One of Nigeria's most powerful politicians lost his seat in the National Assembly as opposition candidates made gains against the entrenched ruling party in the oil-rich nation's first round of election, preliminary election results released Sunday showed.
Newspapers gleefully boasted headlines featuring how the polling station near the country's presidential palace went against the ruling party. House of Representatives Speaker Dimeji Bankole conceded defeat to an opposition party candidate in Abeokuta, while the daughter of former President Olusegun Obasanjo reportedly lost her Senate seat there as well in Saturday's election.
The vote widely took place without the intimidation and rigging seen in previous polls, though bombings struck the country's northeast. But whether the election will catapult the young democracy away from a history of failed polls and military rulers remains to be seen as hard-fought presidential and gubernatorial elections loom ahead.
"It's one thing to vote," said Kendy Mayungbe, a 62-year-old reading a newspaper at an Abeokuta market. "It's another thing to let the vote count."
In Abeokuta, a city of a half million people 50 miles (81 kilometers) from Nigeria's commercial capital of Lagos, Bankole acknowledged he lost as the results came in. The vote came as a shock to the southwestern city, home to some of the nation's most powerful elite families.
"For me the race was not a life and death duel," Bankole said in a statement. "Of more importance is building, maintaining and developing our democratic institution and processes as a means towards true national development and greatness."
Iyabo Obasanjo-Bello, the daughter of the former president, also reportedly lost. She was joined by the daughter of late President Umaru Yar'Adua, who lost as a ruling party candidate in a House of Representatives election in the northern state of Katsina.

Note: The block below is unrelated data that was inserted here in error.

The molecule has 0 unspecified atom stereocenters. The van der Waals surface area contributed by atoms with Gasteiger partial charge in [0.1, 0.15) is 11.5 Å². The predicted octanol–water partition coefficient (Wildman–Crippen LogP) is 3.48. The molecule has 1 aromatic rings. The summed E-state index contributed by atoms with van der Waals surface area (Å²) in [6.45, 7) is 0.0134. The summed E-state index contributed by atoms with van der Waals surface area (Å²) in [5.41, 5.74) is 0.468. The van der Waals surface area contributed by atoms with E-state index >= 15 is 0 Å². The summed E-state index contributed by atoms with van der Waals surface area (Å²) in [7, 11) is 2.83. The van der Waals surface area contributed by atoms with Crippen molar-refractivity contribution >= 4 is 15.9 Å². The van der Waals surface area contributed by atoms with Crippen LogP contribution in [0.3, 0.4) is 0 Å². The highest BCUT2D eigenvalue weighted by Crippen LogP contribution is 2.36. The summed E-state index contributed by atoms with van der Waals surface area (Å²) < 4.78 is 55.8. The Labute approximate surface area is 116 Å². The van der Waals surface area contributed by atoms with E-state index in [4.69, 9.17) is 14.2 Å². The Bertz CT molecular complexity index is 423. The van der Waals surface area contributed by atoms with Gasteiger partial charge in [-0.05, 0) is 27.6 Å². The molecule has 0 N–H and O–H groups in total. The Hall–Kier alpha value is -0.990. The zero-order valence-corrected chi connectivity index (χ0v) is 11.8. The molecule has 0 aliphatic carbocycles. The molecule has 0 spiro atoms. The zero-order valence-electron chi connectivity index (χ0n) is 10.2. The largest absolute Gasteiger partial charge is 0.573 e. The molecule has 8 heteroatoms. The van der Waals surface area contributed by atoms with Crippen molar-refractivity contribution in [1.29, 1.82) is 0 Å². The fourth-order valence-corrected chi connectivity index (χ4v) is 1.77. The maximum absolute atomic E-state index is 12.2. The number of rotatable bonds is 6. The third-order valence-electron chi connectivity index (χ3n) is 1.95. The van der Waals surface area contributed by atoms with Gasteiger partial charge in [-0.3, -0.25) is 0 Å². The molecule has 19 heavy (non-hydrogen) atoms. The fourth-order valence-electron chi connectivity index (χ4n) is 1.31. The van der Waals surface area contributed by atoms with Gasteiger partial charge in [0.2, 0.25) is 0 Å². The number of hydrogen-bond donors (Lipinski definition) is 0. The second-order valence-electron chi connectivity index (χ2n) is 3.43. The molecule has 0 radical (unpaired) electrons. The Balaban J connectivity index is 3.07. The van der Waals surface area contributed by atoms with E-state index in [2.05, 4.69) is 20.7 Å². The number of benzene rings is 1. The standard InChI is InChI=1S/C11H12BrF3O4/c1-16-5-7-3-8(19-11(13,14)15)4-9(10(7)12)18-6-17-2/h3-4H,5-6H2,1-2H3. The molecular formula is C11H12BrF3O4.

Wins by opposition parties in some areas suggest a freer and fairer election for Nigeria, a country of 150 million people and a chief supplier of crude oil to the United States. Yet both local and international observers gave only caveated praise for the polls.
Project 2011 Swift Count, a coalition of trusted monitoring groups, reported isolated cases of ballot boxes being stolen, intimidation, violence and underage voting. It also noted some registered voters couldn't find their names on lists and election officials failed to post written results at 20 percent of the polls its observers watched.
"While the election was not perfect, it provided a meaningful opportunity for Nigerians to exercise their right to vote," the group said in a statement Sunday.
Reuben Abati, a widely read columnist with The Guardian newspaper, also cautioned against immediately praising the country's Independent National Electoral Commission and its chairman Attahiru Jega. The National Assembly election had been scheduled for April 2, but Jega canceled it just before the vote after ballot papers and tally sheets remained missing throughout much of the country.
Jega twice rescheduled the election before it was held Saturday. Even then, about 15 percent of the National Assembly elections have been delayed again to April 26, the same day as gubernatorial elections, over misprinted ballots.
Nigeria faces two more elections, with its presidential election to be held April 16. President Goodluck Jonathan, the candidate of the ruling party, remains the prohibitive favorite, but opposition parties could pull even more votes after this weekend's performance.
That's if the country holds a credible vote.
Associated Press writers Bashir Adigun in Abuja, Nigeria; Muawiya Garba Funtua in Katsina, Nigeria and Yinka Ibukun in Lagos, Nigeria contributed to this report.